10 tracks that haven't left the NME stereo this week, including MGMT, Kings Of Leon and London Grammar
MGMT – ‘Your Life Is A Lie’
Are you sitting down? Then listen. Mock The Week is scripted. Your diet is mostly horse. Pharmaceutical companies won’t allow you to be cured of whatever disease they say you’ve got. Social networking is merely surrendering to surveillance and advertising. TV and its resulting celebrity culture are designed to keep you distracted and uninformed. There’s no God, religion is the world’s oldest confidence scam, all wars are about money, all governments are liars and murderers and no-one will shag you for buying Apple products. Your whole life is one big, stinking falsehood – this is a fact, and MGMT have returned to try to make us do the jerky-quirk dance in celebration of it. “Open your eyes’’. Donk! “They’re not your friends”. Donk! “Try not to cry’’. Donk! Like the most melodic evil voices in your head all speaking at once while cracking the inside of your skull with a blunt mallet at the end of every line, Andrew VanWyngarden and Ben Goldwasser pinpoint the emptiness, loneliness and futility of life in a repetitive slice of psych-fuzz gif-pop, essentially repeating the same hookline for two minutes without variation and thus treading the thin line between Devo-style cult classic and wacky curiosity. It’s a bit like your doctor inhaling helium to tell you your tumour is malignant, but it works perfectly as introduction to an album that’s both challenging and unconventionally accessible, the art-pop answer to ‘Kids’.
Mark Beaumont, writer
Los Porcos – ‘Sunshine’
Continuing their quest to break through the grey cloud Wu Lyf cast in their time, Los Porcos deliver yet more ebullient, shimmering disco. ‘Sunshine’ is total joy from start to finish, from the Nile Rodgers guitar funk to the vocals radiating fun and freedom. Let’s all move to New Pork City now.
David Renshaw, News Reporter
Babyshambles – ‘Picture Me In A Hospital’
Written not about Peter D’s persistent problems but those of bassist Drew following his road accident, this Smithsian corker is the perfect embodiment of where Babyshambles are at in 2013. Light as hell and hung on a two-second riff nabbed from Paul Heaton’s back pocket, it’s a world away from the messiness you might imagine.
Matt Wilkinson, New Music Editor
Zola Jesus – ‘Fall Back’
Nika Roza Danilova might have discovered the brighter side of life on ‘Fall Back’ but she’s not ditching her grand tendencies just yet. “I would do anything to be the one with you”, she calls over bouncing strings on the only new song on new album ‘Versions’, sounding cheerier than anyone could’ve expected.
Rhian Daly, writer
Bill Callahan – ‘Expanding Dub’
The first taste of Bill ’s forthcoming LP is a dub version of ‘Javelin Unlanding’. Here, it’s rendered as a mystic drift down the ‘Dream River’ of the album’s title, Bill’s oblique lines about death and Armageddon swooping below a surface of swimmy flutes as the conga rhythm laps at the bass. Dive right on in.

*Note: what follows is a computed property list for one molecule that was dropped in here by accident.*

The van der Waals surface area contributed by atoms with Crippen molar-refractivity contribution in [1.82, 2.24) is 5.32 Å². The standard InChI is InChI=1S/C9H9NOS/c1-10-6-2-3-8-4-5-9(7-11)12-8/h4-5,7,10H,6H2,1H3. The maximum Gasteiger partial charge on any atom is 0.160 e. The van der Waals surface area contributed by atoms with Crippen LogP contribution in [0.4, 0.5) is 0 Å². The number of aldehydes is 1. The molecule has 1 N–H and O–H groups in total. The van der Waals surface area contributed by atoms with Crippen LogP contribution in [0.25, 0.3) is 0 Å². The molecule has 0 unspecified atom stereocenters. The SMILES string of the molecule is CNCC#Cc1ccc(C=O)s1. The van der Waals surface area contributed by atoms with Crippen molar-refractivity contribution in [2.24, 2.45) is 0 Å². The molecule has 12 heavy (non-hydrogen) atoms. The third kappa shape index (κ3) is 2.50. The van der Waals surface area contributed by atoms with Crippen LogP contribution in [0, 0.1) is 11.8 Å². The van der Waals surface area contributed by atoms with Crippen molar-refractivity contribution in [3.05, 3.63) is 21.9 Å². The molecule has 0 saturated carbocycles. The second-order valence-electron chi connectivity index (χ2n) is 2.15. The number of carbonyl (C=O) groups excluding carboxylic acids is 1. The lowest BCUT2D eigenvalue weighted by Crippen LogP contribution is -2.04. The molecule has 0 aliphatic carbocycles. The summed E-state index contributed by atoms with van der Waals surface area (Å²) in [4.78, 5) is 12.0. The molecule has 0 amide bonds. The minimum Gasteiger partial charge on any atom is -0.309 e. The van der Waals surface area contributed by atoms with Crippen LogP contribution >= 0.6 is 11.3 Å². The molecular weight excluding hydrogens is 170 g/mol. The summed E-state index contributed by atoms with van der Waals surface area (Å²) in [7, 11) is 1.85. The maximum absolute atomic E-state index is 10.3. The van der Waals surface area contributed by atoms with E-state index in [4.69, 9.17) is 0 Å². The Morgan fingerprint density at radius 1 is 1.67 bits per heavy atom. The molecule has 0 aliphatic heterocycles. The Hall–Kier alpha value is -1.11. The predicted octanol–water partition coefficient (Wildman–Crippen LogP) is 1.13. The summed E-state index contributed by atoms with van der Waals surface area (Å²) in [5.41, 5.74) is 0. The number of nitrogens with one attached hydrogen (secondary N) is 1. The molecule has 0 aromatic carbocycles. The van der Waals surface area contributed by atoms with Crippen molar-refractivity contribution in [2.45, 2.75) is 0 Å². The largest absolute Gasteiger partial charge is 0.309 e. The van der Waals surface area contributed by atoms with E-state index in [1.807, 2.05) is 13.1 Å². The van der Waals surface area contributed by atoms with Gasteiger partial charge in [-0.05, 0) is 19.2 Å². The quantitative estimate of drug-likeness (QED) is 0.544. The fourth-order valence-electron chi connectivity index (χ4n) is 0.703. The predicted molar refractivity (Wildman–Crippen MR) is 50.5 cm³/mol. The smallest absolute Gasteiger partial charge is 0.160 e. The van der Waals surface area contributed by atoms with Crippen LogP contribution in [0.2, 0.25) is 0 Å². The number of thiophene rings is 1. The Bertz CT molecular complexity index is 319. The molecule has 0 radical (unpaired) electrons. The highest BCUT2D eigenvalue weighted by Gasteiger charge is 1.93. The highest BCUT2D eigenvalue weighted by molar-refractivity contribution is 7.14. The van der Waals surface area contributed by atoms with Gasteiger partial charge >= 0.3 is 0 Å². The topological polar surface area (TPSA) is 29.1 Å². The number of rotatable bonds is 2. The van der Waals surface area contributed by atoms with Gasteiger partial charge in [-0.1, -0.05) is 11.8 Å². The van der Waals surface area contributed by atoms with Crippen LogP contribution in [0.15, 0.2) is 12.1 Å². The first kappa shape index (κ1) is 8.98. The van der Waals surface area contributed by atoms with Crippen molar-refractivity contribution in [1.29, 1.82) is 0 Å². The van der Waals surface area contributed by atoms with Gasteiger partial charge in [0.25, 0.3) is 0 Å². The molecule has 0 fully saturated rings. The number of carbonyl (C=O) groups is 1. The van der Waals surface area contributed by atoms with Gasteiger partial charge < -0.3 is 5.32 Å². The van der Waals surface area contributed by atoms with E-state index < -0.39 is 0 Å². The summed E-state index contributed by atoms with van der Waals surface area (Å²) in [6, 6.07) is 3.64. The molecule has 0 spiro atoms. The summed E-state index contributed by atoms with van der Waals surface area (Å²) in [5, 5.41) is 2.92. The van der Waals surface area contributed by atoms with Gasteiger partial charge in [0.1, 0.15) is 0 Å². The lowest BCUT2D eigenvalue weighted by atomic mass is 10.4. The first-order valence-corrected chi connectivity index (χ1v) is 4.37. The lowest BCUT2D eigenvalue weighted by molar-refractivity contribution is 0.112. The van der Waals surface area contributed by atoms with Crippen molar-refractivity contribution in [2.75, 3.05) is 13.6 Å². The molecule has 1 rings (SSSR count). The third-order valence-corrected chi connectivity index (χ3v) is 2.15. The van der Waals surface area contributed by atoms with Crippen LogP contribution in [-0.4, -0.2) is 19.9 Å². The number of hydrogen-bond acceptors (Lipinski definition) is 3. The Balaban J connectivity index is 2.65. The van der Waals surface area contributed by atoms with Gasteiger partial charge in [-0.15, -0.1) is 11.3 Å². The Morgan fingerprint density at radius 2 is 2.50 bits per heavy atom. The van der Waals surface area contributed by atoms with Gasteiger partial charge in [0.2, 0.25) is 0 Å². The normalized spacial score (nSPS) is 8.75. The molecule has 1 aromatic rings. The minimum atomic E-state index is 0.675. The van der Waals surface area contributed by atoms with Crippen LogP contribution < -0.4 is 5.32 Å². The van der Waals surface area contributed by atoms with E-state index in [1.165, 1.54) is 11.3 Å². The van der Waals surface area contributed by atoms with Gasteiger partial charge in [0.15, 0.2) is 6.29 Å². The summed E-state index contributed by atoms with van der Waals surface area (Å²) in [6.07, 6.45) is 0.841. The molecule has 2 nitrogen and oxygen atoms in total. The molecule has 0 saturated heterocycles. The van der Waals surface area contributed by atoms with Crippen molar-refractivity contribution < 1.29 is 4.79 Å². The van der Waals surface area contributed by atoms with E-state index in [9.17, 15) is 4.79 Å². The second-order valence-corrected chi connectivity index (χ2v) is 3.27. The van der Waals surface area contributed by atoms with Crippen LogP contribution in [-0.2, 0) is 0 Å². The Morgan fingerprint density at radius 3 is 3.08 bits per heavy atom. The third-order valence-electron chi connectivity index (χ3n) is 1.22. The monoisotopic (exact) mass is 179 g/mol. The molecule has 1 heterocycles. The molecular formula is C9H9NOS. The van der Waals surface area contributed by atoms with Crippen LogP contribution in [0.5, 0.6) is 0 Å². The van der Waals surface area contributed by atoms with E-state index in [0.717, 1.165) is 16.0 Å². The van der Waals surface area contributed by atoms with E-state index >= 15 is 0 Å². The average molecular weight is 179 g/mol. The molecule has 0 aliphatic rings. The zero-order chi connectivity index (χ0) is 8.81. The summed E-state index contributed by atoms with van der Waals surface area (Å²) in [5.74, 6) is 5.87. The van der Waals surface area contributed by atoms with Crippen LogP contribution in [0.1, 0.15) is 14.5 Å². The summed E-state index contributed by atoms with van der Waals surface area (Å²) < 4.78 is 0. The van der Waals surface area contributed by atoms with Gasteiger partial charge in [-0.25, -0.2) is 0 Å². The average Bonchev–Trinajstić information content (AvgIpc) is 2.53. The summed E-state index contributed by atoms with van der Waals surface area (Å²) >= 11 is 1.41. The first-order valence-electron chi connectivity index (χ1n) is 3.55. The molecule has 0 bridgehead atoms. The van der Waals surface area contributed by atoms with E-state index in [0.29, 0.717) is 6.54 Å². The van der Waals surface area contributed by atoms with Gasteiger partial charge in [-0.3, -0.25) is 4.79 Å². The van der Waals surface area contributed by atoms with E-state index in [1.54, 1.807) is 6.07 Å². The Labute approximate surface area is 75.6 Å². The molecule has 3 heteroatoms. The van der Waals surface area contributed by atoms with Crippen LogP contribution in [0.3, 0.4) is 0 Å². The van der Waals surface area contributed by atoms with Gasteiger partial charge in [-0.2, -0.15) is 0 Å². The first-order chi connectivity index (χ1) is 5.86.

Laura Snapes, Features Editor
Wiley – ‘Comet’
‘Comet’ is just a verse and a chorus, but it’s got the potential to be a hit. Wiley’s imagining himself “flying through the sky” and seeing “the solar system at its birth”, until a vocalist called Ari brings
the grime legend down to earth with a chorus on solitude, identity and fear. Deep, man.
Lucy Jones, Deputy Editor, NME.COM
London Grammar – ‘Feelings’
London Grammar’s Hannah Reid is probably best known for singing on Disclosure’s ‘Help Me Lose My Mind’. Expect that to change when ‘Feelings’ is released and gets played everywhere in the universe. It’s like Florence Welch has packed away the bombast and brought
in a jazz band.
Andy Welch, writer
Kings of Leon – ‘Wait For Me’
The Followill clan have talked up new album ‘Mechanical Bull’ as sounding like a cross between ‘Youth & Young Manhood’ and ‘Because Of The Times’, but you wouldn’t guess it from this track. Shimmering, laid-back and downbeat, this is the growling, grown-up Kings Of Leon we’ve come to know.
Dan Stubbs, News Editor
Love Inks – ‘Outta Sight’
They are: a trio from Austin, Texas, featuring husband and wife Sherry LeBlanc and Kevin Dehan, plus guitarist Adam Linnell. This is: minimal pop riddled with a Young Marble Giants drum-and-vocal echo, pacy and grand enough to eradicate the xx comparisons that accompanied every single review of their 2011 debut album, ‘ESP’. Progress.
Tom Howard, Reviews Editor
Drake – ‘Hold On We’re Going Home’
This, from upcoming album ‘Nothing Was The Same’, finds Drake craving a romantic night in. Which, if the slick ’80s vibe on this saccharine singalong is anything to go by, would involve drinks made using SodaStreams, Space Invaders arcade games and foggy Quincy Jones beats blaring from a bedroom boombox. More of the same please.
Al Horner, writer